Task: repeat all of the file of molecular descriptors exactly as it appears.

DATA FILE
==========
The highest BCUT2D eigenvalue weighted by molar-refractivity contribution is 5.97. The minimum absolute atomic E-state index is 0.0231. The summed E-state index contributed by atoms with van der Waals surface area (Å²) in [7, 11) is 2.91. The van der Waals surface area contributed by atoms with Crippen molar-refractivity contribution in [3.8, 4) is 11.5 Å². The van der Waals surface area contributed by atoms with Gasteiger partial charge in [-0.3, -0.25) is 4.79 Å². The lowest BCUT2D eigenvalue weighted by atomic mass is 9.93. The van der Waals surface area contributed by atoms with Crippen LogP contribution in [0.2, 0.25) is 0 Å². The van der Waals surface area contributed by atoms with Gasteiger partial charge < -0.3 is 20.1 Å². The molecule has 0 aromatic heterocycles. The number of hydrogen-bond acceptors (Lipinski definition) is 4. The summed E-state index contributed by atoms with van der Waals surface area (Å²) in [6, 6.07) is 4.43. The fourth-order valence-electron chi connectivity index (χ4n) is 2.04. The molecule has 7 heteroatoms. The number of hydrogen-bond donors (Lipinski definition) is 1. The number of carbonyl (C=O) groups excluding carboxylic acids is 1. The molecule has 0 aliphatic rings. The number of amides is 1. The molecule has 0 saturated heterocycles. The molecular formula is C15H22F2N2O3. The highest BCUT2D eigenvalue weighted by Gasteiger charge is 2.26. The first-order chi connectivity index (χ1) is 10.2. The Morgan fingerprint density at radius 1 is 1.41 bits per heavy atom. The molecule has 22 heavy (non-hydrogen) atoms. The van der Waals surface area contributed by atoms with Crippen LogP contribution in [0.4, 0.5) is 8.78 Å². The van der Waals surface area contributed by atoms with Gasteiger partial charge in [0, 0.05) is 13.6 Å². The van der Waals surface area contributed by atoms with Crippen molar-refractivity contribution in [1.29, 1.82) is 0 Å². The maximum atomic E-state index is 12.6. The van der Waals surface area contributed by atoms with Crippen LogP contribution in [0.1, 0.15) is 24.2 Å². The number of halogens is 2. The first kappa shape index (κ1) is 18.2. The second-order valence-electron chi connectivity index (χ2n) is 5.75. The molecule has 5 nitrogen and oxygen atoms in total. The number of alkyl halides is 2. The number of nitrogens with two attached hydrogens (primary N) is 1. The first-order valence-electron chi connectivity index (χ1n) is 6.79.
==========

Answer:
The highest BCUT2D eigenvalue weighted by molar-refractivity contribution is 5.97. The minimum absolute atomic E-state index is 0.0231. The summed E-state index contributed by atoms with van der Waals surface area (Å²) in [7, 11) is 2.91. The van der Waals surface area contributed by atoms with Crippen molar-refractivity contribution in [3.8, 4) is 11.5 Å². The van der Waals surface area contributed by atoms with Gasteiger partial charge in [-0.3, -0.25) is 4.79 Å². The lowest BCUT2D eigenvalue weighted by atomic mass is 9.93. The van der Waals surface area contributed by atoms with Crippen LogP contribution in [0.2, 0.25) is 0 Å². The van der Waals surface area contributed by atoms with Gasteiger partial charge < -0.3 is 20.1 Å². The molecule has 0 aromatic heterocycles. The number of hydrogen-bond acceptors (Lipinski definition) is 4. The summed E-state index contributed by atoms with van der Waals surface area (Å²) in [6, 6.07) is 4.43. The fourth-order valence-electron chi connectivity index (χ4n) is 2.04. The molecule has 7 heteroatoms. The number of hydrogen-bond donors (Lipinski definition) is 1. The number of carbonyl (C=O) groups excluding carboxylic acids is 1. The molecule has 0 aliphatic rings. The number of amides is 1. The molecule has 0 saturated heterocycles. The molecular formula is C15H22F2N2O3. The highest BCUT2D eigenvalue weighted by Gasteiger charge is 2.26. The first-order chi connectivity index (χ1) is 10.2. The Morgan fingerprint density at radius 1 is 1.41 bits per heavy atom. The molecule has 22 heavy (non-hydrogen) atoms. The van der Waals surface area contributed by atoms with Crippen LogP contribution in [0.4, 0.5) is 8.78 Å². The van der Waals surface area contributed by atoms with Gasteiger partial charge in [0, 0.05) is 13.6 Å². The van der Waals surface area contributed by atoms with Crippen molar-refractivity contribution in [1.29, 1.82) is 0 Å². The maximum atomic E-state index is 12.6. The van der Waals surface area contributed by atoms with Crippen LogP contribution in [0.1, 0.15) is 24.2 Å². The number of halogens is 2. The first kappa shape index (κ1) is 18.2. The second-order valence-electron chi connectivity index (χ2n) is 5.75. The molecule has 5 nitrogen and oxygen atoms in total. The number of alkyl halides is 2. The number of nitrogens with two attached hydrogens (primary N) is 1. The first-order valence-electron chi connectivity index (χ1n) is 6.79.